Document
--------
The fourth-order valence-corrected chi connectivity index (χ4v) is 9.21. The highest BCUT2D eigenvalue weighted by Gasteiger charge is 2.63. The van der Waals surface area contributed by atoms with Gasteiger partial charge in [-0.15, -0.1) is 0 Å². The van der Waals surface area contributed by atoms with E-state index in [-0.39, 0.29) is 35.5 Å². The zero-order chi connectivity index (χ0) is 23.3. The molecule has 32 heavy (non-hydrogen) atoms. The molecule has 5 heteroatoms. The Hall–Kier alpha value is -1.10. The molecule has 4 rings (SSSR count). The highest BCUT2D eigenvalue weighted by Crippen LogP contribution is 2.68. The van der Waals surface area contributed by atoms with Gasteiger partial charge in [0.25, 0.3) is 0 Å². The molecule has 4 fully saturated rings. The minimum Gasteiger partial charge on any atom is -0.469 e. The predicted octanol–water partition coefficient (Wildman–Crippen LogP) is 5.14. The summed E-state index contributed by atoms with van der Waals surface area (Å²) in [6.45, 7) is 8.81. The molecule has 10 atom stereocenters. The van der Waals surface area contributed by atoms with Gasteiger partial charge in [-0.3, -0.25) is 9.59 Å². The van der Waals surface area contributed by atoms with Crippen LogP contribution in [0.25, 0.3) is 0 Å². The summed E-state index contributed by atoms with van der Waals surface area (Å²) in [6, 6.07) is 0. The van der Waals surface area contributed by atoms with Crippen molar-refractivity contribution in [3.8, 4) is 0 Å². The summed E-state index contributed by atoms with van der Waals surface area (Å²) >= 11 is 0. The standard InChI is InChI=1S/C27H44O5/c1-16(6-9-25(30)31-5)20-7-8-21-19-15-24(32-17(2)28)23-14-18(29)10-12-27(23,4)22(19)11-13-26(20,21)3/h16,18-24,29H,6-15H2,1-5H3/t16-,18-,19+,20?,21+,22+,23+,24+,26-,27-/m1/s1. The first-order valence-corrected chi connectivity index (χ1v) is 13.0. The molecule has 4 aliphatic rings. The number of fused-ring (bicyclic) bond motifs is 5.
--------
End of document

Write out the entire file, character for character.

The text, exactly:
The fourth-order valence-corrected chi connectivity index (χ4v) is 9.21. The highest BCUT2D eigenvalue weighted by Gasteiger charge is 2.63. The van der Waals surface area contributed by atoms with Gasteiger partial charge in [-0.15, -0.1) is 0 Å². The van der Waals surface area contributed by atoms with E-state index in [-0.39, 0.29) is 35.5 Å². The zero-order chi connectivity index (χ0) is 23.3. The molecule has 32 heavy (non-hydrogen) atoms. The molecule has 5 heteroatoms. The Hall–Kier alpha value is -1.10. The molecule has 4 rings (SSSR count). The highest BCUT2D eigenvalue weighted by Crippen LogP contribution is 2.68. The van der Waals surface area contributed by atoms with Gasteiger partial charge in [0.25, 0.3) is 0 Å². The molecule has 4 fully saturated rings. The minimum Gasteiger partial charge on any atom is -0.469 e. The predicted octanol–water partition coefficient (Wildman–Crippen LogP) is 5.14. The summed E-state index contributed by atoms with van der Waals surface area (Å²) in [6.45, 7) is 8.81. The molecule has 10 atom stereocenters. The van der Waals surface area contributed by atoms with Gasteiger partial charge in [-0.3, -0.25) is 9.59 Å². The van der Waals surface area contributed by atoms with Crippen LogP contribution in [0.25, 0.3) is 0 Å². The summed E-state index contributed by atoms with van der Waals surface area (Å²) in [6, 6.07) is 0. The van der Waals surface area contributed by atoms with Crippen molar-refractivity contribution in [3.8, 4) is 0 Å². The summed E-state index contributed by atoms with van der Waals surface area (Å²) >= 11 is 0. The standard InChI is InChI=1S/C27H44O5/c1-16(6-9-25(30)31-5)20-7-8-21-19-15-24(32-17(2)28)23-14-18(29)10-12-27(23,4)22(19)11-13-26(20,21)3/h16,18-24,29H,6-15H2,1-5H3/t16-,18-,19+,20?,21+,22+,23+,24+,26-,27-/m1/s1. The first-order valence-corrected chi connectivity index (χ1v) is 13.0. The molecule has 4 aliphatic rings. The number of fused-ring (bicyclic) bond motifs is 5.